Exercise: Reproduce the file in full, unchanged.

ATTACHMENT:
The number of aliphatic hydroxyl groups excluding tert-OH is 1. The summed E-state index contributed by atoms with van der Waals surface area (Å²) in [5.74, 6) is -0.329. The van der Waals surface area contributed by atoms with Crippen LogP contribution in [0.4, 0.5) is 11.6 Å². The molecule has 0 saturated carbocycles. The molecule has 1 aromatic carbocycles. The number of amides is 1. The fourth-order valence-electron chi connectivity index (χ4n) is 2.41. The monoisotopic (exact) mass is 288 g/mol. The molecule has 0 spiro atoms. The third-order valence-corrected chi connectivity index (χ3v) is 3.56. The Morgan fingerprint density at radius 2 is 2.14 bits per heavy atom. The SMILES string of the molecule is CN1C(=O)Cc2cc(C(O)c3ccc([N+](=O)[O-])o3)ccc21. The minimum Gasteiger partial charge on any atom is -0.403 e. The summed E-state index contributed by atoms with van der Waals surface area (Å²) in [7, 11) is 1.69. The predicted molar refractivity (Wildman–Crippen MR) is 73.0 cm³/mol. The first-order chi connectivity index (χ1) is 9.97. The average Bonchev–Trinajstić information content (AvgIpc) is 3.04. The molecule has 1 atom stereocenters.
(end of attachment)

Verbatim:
The number of aliphatic hydroxyl groups excluding tert-OH is 1. The summed E-state index contributed by atoms with van der Waals surface area (Å²) in [5.74, 6) is -0.329. The van der Waals surface area contributed by atoms with Crippen LogP contribution in [0.4, 0.5) is 11.6 Å². The molecule has 0 saturated carbocycles. The molecule has 1 aromatic carbocycles. The number of amides is 1. The fourth-order valence-electron chi connectivity index (χ4n) is 2.41. The monoisotopic (exact) mass is 288 g/mol. The molecule has 0 spiro atoms. The third-order valence-corrected chi connectivity index (χ3v) is 3.56. The Morgan fingerprint density at radius 2 is 2.14 bits per heavy atom. The SMILES string of the molecule is CN1C(=O)Cc2cc(C(O)c3ccc([N+](=O)[O-])o3)ccc21. The minimum Gasteiger partial charge on any atom is -0.403 e. The summed E-state index contributed by atoms with van der Waals surface area (Å²) in [7, 11) is 1.69. The predicted molar refractivity (Wildman–Crippen MR) is 73.0 cm³/mol. The first-order chi connectivity index (χ1) is 9.97. The average Bonchev–Trinajstić information content (AvgIpc) is 3.04. The molecule has 1 atom stereocenters.